“Wild Lines” puts a jazz twist on Emily Dickinson’s work


Critically acclaimed soprano saxophone player, Jane Ira Bloom, sets the words of reclusive 19th century poet, Emily Dickinson, to jazz. The project is a two-disc album called “Wild Lines.”

“Wild Lines”: Between Emily Dickinson and jazz

I have read my fair share of Emily Dickinson, and I have never thought to associate her with jazz. However, now that Bloom has taken on the poet’s works and infused them with strains of moody jazz it makes sense.

After Bloom won the 2015 CMA/Doris Duke New Jazz Works commission, she learned that the poet was a piano player. That gave Bloom the idea to set the poet’s work to jazz. Dickinson’s lifetime (1830-1886), predated jazz, but the improvised nature of poetry, the symbolism and unexpected images of Dickinson’s work, make it logical to pair the two.

About “Wild Lines”

The two-disc recording offers one disc that is just music; the other is the poetry-based disc. Actor Deborah Rush reads the  poetic lines. In addition to Bloom on soprano saxophone, her quartet is completed by Dawn Clement on piano, Mark Helias on bass and Bobby Previte on drums.

The CD cover folds out into three panels. Two have sleeves for the discs, and one contains an entire Dickinson poem. The accompanying photos are in soft colors, snowy white and blue on the outside, and sepia and parchment inside. The result is that listeners feel as though they are visiting a literature museum. In fact, in one picture Bloom is shown looking out of a window at Dickinson’s house.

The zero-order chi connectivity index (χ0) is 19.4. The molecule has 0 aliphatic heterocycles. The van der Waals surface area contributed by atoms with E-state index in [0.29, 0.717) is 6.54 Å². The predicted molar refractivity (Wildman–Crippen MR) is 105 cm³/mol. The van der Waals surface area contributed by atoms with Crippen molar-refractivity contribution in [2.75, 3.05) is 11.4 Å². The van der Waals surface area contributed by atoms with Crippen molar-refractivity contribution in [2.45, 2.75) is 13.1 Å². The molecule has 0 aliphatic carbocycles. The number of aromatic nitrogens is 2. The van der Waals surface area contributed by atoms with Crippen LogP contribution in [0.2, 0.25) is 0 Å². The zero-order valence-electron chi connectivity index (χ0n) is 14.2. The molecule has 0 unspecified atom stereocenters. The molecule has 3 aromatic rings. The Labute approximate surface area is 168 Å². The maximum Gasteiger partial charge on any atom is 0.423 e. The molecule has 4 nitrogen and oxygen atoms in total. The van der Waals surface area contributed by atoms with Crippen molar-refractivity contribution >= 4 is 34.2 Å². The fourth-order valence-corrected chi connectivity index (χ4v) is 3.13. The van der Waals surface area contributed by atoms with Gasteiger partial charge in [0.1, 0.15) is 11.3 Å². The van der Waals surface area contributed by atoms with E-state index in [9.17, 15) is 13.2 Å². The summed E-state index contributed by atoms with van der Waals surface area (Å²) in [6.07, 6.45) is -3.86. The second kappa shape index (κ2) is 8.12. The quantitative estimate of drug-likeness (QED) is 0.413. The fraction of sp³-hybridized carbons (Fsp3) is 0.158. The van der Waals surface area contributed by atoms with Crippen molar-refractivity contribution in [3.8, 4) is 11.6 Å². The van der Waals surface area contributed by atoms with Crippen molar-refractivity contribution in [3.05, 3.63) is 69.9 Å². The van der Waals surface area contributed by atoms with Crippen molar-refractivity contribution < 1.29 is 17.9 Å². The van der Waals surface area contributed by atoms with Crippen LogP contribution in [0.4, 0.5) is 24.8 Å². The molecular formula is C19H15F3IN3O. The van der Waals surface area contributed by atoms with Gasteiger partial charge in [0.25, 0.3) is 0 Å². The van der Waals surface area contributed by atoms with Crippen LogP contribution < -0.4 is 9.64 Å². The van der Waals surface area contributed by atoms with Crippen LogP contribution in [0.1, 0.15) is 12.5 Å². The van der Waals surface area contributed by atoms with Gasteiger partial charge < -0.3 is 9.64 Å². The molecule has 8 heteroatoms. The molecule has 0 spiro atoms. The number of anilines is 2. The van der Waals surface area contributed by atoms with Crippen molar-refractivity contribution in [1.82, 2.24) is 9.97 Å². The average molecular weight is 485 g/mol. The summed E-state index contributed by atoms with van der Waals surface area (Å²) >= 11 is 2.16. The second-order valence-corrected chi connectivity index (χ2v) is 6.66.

“Wild Lines'” best: “Cornets of Paradise”

In the imagination of more than one undergraduate or graduate student in English, Dickinson is a punk, a goth, or a Beat poet. The work on “Wild Lines” helps to bring at least one of those visions to life.

The song “Comets of Paradise” has a feel that is part spiritual, part café poet. The lines about “the Lord’s right hand,” done in Rush’s halting, but somehow forthright dramatization of Dickinson’s voice is moving.

The music rushes around the words, mindful of them, but unconcerned about them. The horn line seems to zip into a stratosphere of fast notes and high pitches. “Emily” remains calm, and recites her words. The effect prompts listeners to revisit Dickinson’s works.

Truthfully at times, the work does sound very Beat poet-like. And it is fine. As a student of literature, I balk at the idea of taking writers out of their time periods. But sometimes we have to. Especially with reclusive individuals like Dickinson, modern audiences have little with which to make sense of her.

I applaud Bloom’s effort here. The result is striking and artful. The recording is evidence that jazz pairs nicely with literary arts, and perhaps more like “Wild Lines” will be released in the future.

Bloom’s CD, “Wild Lines: Improvising Emily Dickinson,” will be available Sept. 8, 2017.





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